What are your thoughts about Virgil Abloh, who has been largely talked about in fashion this year, especially with regard to his Louis Vuitton appointment?
“Him being from Chicago — and because it’s like a second home to me — I know what fashion means to Chicago. This ain’t nothing new. My OG in Chicago, Jay Boogie, was making leather jackets for Biggie Smalls back in the day. It goes deep. For Virgil, the day it happened, I was so happy. The only thing that pissed me off about it was, I was waiting for Nike to do that. Nike was supposed to step up and do that. Because he single-handedly made us look back at Nike differently, and I was waiting on that part, but it didn’t happen. But then when I saw it happened with Louis, I felt good. I was up that morning, texting and sending screenshots because I felt like I won. Him winning is me winning. And I understand people [having adverse responses] but no, man — it ain’t that. You got to be in those buildings and in those situations to understand where we can go even more. If we ain’t in the building, how are we gonna know? He’s in the building now, so the door is open for the next kid to come from the same situation and be in the building. I love it.”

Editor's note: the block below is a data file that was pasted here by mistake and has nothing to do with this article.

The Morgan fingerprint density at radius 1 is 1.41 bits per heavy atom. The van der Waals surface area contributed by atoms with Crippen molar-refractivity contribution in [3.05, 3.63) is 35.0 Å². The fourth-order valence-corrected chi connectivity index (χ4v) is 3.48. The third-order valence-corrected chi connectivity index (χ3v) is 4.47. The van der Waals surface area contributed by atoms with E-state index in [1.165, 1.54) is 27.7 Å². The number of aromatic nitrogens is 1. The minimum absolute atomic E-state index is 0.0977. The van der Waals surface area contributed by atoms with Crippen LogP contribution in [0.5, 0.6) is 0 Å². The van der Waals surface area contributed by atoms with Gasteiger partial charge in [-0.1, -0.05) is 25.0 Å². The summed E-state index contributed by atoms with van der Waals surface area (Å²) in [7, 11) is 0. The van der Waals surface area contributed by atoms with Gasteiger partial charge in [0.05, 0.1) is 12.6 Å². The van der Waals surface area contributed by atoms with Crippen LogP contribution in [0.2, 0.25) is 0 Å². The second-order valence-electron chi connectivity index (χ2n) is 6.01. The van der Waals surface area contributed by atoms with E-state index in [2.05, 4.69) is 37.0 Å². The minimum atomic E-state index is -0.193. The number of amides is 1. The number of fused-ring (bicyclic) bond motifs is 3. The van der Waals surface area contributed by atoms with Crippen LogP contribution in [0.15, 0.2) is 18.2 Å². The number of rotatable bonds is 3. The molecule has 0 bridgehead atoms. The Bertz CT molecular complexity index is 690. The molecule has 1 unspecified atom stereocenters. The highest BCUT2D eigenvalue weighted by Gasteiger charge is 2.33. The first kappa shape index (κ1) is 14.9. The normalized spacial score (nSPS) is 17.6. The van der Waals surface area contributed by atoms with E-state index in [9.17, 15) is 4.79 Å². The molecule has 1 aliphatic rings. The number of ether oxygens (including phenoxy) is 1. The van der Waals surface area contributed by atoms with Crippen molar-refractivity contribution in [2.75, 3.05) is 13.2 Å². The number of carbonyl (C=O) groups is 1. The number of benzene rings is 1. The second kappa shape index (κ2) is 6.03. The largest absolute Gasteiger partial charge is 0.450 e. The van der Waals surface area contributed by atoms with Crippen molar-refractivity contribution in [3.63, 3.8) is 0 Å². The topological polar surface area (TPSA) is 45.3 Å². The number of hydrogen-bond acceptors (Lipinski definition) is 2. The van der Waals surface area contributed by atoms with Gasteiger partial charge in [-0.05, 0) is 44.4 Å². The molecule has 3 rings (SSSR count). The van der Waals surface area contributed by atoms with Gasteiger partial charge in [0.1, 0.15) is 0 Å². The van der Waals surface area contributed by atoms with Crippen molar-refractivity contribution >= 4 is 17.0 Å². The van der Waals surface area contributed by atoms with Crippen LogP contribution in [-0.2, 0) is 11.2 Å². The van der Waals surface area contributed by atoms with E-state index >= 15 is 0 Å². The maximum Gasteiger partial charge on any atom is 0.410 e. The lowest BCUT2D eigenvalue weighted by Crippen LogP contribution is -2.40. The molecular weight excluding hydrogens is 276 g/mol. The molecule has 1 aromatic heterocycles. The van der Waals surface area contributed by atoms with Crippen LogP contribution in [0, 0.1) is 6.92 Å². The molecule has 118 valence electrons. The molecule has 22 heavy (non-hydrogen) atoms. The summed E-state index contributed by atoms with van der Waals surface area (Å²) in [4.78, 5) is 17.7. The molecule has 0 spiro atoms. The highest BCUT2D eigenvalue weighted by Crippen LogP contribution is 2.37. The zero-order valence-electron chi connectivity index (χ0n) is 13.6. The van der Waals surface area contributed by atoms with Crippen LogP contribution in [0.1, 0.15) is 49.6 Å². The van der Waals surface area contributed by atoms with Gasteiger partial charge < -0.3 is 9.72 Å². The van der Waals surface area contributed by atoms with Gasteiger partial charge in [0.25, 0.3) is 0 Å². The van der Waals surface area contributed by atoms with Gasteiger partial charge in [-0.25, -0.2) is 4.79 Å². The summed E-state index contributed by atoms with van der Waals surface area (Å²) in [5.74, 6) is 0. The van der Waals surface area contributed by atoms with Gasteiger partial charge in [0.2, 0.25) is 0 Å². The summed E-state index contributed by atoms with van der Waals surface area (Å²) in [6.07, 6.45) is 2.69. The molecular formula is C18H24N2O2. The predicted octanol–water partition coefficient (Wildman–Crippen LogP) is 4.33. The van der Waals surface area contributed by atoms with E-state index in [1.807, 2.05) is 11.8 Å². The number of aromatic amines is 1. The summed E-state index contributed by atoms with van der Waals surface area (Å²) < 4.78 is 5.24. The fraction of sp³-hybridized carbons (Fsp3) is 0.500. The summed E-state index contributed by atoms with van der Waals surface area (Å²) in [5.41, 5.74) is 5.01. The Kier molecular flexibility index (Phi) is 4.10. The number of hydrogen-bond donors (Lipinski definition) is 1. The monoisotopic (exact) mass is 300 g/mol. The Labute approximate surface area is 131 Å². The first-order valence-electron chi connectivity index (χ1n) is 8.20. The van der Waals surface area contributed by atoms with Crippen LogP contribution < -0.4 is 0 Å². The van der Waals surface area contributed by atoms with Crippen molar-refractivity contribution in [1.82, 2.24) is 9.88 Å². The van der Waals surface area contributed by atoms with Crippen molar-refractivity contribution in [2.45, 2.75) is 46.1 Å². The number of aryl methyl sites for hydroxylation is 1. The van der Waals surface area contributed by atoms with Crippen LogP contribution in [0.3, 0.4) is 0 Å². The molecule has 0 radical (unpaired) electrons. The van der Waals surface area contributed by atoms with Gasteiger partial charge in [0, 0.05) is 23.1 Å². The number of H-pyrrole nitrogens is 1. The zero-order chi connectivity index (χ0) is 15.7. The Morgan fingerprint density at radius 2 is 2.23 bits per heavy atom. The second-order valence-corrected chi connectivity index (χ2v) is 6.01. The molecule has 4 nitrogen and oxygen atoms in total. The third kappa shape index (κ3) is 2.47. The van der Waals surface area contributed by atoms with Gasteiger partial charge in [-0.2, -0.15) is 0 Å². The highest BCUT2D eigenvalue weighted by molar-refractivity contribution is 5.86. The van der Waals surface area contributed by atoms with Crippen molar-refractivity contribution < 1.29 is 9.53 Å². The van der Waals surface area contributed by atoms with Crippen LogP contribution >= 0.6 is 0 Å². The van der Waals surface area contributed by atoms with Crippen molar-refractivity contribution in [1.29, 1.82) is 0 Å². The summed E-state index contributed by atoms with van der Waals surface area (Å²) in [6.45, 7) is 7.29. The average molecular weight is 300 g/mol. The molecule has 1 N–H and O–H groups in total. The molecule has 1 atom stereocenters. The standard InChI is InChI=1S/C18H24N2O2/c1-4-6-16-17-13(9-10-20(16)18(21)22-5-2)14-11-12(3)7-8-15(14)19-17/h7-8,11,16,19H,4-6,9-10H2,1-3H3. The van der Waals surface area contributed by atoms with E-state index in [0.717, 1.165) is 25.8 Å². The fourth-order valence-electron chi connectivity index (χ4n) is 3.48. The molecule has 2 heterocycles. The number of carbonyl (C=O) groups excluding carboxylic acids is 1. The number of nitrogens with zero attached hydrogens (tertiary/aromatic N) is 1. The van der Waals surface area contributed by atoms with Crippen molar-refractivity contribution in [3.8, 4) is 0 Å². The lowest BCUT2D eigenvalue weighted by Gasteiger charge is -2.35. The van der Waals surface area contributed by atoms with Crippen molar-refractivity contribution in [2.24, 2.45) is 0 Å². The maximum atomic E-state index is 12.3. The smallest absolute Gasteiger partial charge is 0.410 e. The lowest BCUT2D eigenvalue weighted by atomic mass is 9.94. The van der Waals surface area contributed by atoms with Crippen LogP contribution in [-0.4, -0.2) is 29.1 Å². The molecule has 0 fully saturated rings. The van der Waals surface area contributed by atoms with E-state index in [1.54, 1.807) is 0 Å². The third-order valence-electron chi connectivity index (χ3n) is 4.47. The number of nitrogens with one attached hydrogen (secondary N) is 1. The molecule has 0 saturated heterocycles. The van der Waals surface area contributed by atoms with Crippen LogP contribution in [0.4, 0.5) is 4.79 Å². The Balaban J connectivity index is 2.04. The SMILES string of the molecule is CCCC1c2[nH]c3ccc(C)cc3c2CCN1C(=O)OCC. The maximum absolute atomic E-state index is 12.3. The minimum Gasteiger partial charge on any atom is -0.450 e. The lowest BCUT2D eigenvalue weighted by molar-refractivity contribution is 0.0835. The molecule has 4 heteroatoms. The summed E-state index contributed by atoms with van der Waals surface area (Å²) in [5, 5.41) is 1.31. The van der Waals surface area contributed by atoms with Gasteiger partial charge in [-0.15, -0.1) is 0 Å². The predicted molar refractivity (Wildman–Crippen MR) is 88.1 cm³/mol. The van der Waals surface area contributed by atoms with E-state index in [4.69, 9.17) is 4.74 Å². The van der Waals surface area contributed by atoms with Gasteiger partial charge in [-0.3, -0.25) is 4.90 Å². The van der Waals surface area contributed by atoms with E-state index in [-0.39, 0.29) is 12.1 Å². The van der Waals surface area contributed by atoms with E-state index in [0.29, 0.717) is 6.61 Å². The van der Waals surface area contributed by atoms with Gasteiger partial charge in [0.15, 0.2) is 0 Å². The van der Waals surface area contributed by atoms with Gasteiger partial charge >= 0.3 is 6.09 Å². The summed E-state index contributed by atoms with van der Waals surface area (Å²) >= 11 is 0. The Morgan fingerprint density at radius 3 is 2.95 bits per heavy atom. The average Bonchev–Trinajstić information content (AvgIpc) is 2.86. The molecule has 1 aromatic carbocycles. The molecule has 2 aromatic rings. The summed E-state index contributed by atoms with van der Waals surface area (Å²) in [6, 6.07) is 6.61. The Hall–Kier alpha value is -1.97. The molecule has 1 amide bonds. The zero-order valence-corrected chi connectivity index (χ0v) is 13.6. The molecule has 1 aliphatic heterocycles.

How has working with fashion at Roc Nation impacted your creative direction in your personal endeavors and vice versa?
“For me, it all starts from your lead. Jay is our lead, and what he instills in me and what I see from a fashion standpoint is how he’s been confident in everything he does. When you talk about fashion, fashion is more about confidence than the clothes. So to walk in that building and walk out every day with confidence booming? To me, I’m [going to] win. [I’m going to] always be in the conversation. People get caught up in the clothes — no. If you ain’t got confidence, we can all buy the same clothes and it ain’t coming off the right way. Confidence, that’s what our building persists of. That’s what Jay stands for, and I think giving that off to each other, that’s why we still here.”